© Joseph Dougherty. All rights reserved.
Grammostola rosea (Walckenaer, 1837)
Chilean Rosehair Tarantula aka Rose Hair Tarantula, Chilean Rose Tarantula, Chilean Flame Tarantula
Chilean rose tarantula guarding an egg sac.
Gramostola rosea are relatively docile, low maintenance, and inexpensive, so they are popular as pets. A terrarium should be at least triple the spiders' legspan in length, with a retreat for hiding. G. rosea can be kept in relatively low humidity; overflowing the water dish one or two times a week should provide ample humidity for this species. They are quite happy living at temperatures of around 25-30°C (77-86 fahrenheit), with a diet of four to six crickets every three weeks (or one locust per week). The G. rosea's feeding schedule is rather erratic, however; the spider can fast for weeks to months at a time. Fasting is sometimes an indication of an upcoming moult.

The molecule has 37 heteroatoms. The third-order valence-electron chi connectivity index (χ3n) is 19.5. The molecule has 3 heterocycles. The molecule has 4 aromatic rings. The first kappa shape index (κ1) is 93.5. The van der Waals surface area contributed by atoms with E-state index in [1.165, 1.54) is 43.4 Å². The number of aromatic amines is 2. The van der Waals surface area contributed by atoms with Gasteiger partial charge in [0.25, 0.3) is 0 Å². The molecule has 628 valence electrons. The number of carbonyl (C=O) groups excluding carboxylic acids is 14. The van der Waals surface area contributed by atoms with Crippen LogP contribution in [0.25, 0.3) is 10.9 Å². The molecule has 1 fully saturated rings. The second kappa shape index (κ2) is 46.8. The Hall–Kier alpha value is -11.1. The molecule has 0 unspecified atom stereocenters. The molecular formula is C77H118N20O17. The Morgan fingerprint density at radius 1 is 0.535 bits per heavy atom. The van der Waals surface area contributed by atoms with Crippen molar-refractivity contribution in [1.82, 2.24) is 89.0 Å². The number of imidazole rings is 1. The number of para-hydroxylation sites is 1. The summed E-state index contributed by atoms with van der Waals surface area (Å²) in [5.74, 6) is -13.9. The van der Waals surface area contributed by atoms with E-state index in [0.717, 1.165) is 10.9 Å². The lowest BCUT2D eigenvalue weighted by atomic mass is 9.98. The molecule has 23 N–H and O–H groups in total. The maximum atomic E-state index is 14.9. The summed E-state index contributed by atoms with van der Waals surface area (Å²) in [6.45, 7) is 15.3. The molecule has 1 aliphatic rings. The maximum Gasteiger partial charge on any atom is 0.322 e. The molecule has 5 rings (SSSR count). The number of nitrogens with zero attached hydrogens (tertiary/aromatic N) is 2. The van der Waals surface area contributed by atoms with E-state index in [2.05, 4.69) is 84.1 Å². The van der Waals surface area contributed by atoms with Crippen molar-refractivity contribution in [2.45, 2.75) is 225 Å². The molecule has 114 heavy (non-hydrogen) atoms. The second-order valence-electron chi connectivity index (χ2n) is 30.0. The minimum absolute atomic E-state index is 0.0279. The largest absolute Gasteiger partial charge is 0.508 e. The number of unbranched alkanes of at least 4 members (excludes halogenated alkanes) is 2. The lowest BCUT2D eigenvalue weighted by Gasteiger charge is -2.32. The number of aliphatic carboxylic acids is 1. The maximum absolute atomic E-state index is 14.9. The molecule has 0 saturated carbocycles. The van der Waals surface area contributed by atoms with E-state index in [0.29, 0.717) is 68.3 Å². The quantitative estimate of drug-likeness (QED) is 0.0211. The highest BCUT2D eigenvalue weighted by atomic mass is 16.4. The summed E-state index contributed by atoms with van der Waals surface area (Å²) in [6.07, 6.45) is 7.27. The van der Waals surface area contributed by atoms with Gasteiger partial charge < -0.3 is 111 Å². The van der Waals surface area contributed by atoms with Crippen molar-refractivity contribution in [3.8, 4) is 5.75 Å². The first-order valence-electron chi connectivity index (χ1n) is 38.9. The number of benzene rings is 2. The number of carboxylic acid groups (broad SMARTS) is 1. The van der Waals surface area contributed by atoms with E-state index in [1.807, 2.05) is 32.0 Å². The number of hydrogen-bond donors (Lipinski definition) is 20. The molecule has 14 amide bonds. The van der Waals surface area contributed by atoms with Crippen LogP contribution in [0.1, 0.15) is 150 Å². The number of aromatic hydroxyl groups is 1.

Grammostola rosea are usually skittish, running away from danger rather than acting defensively, but they may also raise their front legs and present their fangs in preparation to defend themselves. They can act especially defensive for days after moulting; this may be innate in the spiders behavior. As with the majority of tarantulas from the Americas (New World tarantulas), they have small spine-like urticating hairs on their abdomen that they kick off or release when threatened as a defense.
In February 2009 a British man was treated for tarantula hairs lodged in his cornea. The hairs were thrown from the man's pet G. rosea while the man was cleaning its tank. Medical authorities urge owners to wear protective eyewear when handling a G. rosea. Keeping in mind that urticating hairs can cause medical problems, handling the tarantula is not a concern if handlers wash themselves afterwards and remain cognizant of the hazards.